The really neat thing about this came into play in February 1992  when
Apple released the Centris 610, 650, and Quadra 800.  In these  machines
and since, Apple has been using surface mount crystal  oscillators.  Now
that Apple was using surface mount crystal  oscillators, there was
plenty of accessible area on the metal tabs of  the oscillator.  In June
'93 Guy Kuo reported the first crystal swap  of sorts on a Centris 610
to the net.  He soldered pins 3, 5, 10, and  12 of a 14 pin socket
directly onto the surface mount crystal  oscillator.  Because the pins
on a TTL type crystal oscillator are at  positions 1, 7, 8, and 14, he
made jumpers between pins 5-7, 8-10,  and 12-14.  He disabled the
on-board surface mount crystal  oscillator with a jumper between 3-5.
Then put the new crystal in  the socket.  This file is also available on
SUMEX in info- mac/info/hdwr (centris-610-clock-mod-11).
I was a little hesitant about soldering onto my new Quadra 800, so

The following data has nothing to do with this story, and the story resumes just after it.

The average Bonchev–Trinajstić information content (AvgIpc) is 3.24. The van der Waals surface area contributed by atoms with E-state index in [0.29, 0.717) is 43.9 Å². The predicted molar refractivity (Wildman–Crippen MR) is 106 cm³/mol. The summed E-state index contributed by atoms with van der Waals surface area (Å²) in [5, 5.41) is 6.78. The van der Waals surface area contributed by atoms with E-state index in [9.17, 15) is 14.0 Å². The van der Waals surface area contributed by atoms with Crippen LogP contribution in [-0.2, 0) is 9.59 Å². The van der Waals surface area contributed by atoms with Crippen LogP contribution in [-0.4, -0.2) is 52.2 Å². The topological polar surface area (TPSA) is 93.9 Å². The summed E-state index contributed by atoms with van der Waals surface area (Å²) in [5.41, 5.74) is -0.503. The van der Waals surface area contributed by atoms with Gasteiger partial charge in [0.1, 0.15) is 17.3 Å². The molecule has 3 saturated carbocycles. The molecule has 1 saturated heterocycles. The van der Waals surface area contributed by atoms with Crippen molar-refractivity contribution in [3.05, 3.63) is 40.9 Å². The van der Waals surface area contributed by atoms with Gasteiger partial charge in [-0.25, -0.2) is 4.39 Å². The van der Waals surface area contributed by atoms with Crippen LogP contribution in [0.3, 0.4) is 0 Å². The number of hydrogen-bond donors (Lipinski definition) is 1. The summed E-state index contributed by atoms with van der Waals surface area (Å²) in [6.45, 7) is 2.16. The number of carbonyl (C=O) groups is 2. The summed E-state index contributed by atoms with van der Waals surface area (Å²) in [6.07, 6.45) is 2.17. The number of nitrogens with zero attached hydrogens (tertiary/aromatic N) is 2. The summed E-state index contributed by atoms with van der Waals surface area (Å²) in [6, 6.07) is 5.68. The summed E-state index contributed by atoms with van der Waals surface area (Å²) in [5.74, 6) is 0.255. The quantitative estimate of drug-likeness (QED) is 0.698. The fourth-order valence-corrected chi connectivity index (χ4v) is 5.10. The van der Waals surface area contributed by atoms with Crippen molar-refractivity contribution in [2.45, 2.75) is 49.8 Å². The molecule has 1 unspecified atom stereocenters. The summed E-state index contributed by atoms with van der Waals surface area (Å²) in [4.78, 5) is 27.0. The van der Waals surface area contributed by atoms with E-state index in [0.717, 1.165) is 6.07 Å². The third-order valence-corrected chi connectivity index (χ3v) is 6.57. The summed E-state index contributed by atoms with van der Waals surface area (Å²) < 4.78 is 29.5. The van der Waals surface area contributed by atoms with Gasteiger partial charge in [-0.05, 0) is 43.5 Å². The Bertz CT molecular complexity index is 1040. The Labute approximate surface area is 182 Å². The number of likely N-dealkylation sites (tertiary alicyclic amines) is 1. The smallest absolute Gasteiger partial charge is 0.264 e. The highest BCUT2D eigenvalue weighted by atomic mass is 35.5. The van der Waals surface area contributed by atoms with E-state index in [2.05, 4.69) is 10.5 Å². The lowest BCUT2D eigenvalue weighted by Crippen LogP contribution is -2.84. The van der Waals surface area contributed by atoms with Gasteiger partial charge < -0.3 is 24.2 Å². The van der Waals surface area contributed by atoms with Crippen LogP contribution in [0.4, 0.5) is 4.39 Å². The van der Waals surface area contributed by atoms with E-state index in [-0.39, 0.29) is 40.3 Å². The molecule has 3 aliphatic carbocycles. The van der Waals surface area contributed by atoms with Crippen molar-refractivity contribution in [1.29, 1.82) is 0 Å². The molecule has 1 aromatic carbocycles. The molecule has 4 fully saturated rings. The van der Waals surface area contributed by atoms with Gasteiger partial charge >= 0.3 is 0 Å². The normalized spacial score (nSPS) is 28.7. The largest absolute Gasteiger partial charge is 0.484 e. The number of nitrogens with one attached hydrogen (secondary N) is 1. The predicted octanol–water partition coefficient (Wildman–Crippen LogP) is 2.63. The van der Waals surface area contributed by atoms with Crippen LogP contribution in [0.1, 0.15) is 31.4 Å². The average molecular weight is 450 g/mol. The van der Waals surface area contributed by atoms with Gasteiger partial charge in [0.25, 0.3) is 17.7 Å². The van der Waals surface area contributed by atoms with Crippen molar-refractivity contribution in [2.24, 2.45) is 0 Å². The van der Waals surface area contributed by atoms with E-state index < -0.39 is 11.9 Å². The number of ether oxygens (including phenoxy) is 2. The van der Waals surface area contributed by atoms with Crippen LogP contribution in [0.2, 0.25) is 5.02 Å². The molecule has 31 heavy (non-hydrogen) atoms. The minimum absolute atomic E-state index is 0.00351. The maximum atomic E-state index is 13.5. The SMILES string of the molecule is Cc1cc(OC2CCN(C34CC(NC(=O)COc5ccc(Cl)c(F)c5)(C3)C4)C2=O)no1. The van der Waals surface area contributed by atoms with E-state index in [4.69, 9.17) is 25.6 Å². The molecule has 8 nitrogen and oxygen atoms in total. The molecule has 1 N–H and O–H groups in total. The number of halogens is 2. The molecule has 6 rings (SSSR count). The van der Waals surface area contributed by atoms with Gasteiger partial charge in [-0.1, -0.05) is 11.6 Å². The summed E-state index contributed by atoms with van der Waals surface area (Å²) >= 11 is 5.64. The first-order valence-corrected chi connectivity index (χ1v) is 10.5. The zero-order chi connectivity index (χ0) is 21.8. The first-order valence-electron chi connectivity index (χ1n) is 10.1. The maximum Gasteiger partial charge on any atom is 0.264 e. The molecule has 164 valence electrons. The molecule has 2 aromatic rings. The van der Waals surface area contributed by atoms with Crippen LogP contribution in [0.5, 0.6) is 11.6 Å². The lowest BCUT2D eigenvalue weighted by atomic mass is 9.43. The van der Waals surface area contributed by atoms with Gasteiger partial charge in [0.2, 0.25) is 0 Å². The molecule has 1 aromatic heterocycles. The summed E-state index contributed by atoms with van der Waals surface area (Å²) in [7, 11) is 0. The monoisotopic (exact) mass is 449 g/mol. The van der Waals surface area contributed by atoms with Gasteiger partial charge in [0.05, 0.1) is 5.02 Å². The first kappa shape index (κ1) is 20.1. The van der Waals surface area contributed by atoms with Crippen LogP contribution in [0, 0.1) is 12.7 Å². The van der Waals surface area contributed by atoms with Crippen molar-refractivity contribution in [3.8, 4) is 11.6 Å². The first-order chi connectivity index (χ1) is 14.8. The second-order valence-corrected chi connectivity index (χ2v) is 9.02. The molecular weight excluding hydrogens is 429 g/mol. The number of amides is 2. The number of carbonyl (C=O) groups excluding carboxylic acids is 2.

wrote to him a few days later about using a surface mount test clip,
and asked his thoughts.  He suspected I could not find a reasonable
test clip, but otherwise believed it would work.  A few days later  the
3M surface mount test clip arrived, and the test clip worked  perfectly.
I was running my Quadra 800 at 40MHz, with no problems,  and best of all
the modification was all contained in a simple little  clip that could
be removed without trace at will.  And thus the  removable test clip
approach was born.  My Q800 even worked at  48MHz as long as I did not
access the serial ports.  A few days later  I got several crystals, and
found the highest frequency on my Quadra  800 to be 42.0MHz.  Since then
I've tried it at 42.106MHz, and the  serial ports did not work, so the
cutoff for my Q800 was at 42.0MHz.   If you never use your serial ports,
48MHz worked fine for me, while  at 50MHz my Mac was not happy and would
not boot.   
So if you are still interested, you will need a surface mount test
clip; 3M and Pomona make them, and I prefer the 3M ones.  Make sure  you
get a surface mount test clip.  The I.C. test clips also work, but I
prefer the surface mount SOIC (small outline integrated circuit)  ones.
A 10, 12, 14, 16, or 18 pin clip will be fine.  I'd say go with a  14 or
16 narrow or wide.

14 pin, part# 923650-14-ND  $6.58
16 pin, part# 923650-16-ND  $6.96

These are the part numbers for the ones with alloy leads; I used to
recommend the gold coated ones, but the resistance/corrosion effect  is

You will also need a 14 pin IC socket, there are plenty of types.  The
machined pin ones are nice because you can pop out the pins that are